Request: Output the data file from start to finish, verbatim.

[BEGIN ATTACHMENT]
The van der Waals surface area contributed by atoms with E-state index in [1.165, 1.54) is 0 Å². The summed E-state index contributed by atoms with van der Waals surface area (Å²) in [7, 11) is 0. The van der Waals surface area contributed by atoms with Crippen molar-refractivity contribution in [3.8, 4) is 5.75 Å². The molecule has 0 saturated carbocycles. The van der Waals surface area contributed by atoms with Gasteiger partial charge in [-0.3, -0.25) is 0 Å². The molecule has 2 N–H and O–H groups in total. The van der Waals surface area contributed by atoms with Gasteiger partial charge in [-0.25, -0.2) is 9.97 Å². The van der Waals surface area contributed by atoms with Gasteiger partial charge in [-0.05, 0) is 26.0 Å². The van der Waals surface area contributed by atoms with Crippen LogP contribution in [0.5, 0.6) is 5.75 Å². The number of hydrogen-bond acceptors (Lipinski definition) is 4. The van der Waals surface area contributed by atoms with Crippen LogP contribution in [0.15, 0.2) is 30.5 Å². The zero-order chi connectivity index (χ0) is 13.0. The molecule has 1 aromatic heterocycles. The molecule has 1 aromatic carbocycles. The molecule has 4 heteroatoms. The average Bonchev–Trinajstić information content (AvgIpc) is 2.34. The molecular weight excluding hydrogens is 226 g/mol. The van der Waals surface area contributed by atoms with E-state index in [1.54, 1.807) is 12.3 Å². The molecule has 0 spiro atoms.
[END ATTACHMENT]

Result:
The van der Waals surface area contributed by atoms with E-state index in [1.165, 1.54) is 0 Å². The summed E-state index contributed by atoms with van der Waals surface area (Å²) in [7, 11) is 0. The van der Waals surface area contributed by atoms with Crippen molar-refractivity contribution in [3.8, 4) is 5.75 Å². The molecule has 0 saturated carbocycles. The van der Waals surface area contributed by atoms with Gasteiger partial charge in [-0.3, -0.25) is 0 Å². The molecule has 2 N–H and O–H groups in total. The van der Waals surface area contributed by atoms with Gasteiger partial charge in [-0.25, -0.2) is 9.97 Å². The van der Waals surface area contributed by atoms with Gasteiger partial charge in [-0.05, 0) is 26.0 Å². The van der Waals surface area contributed by atoms with Crippen LogP contribution in [0.5, 0.6) is 5.75 Å². The number of hydrogen-bond acceptors (Lipinski definition) is 4. The van der Waals surface area contributed by atoms with Crippen LogP contribution in [0.15, 0.2) is 30.5 Å². The zero-order chi connectivity index (χ0) is 13.0. The molecule has 1 aromatic heterocycles. The molecule has 1 aromatic carbocycles. The molecule has 4 heteroatoms. The average Bonchev–Trinajstić information content (AvgIpc) is 2.34. The molecular weight excluding hydrogens is 226 g/mol. The van der Waals surface area contributed by atoms with E-state index in [1.54, 1.807) is 12.3 Å². The molecule has 0 spiro atoms.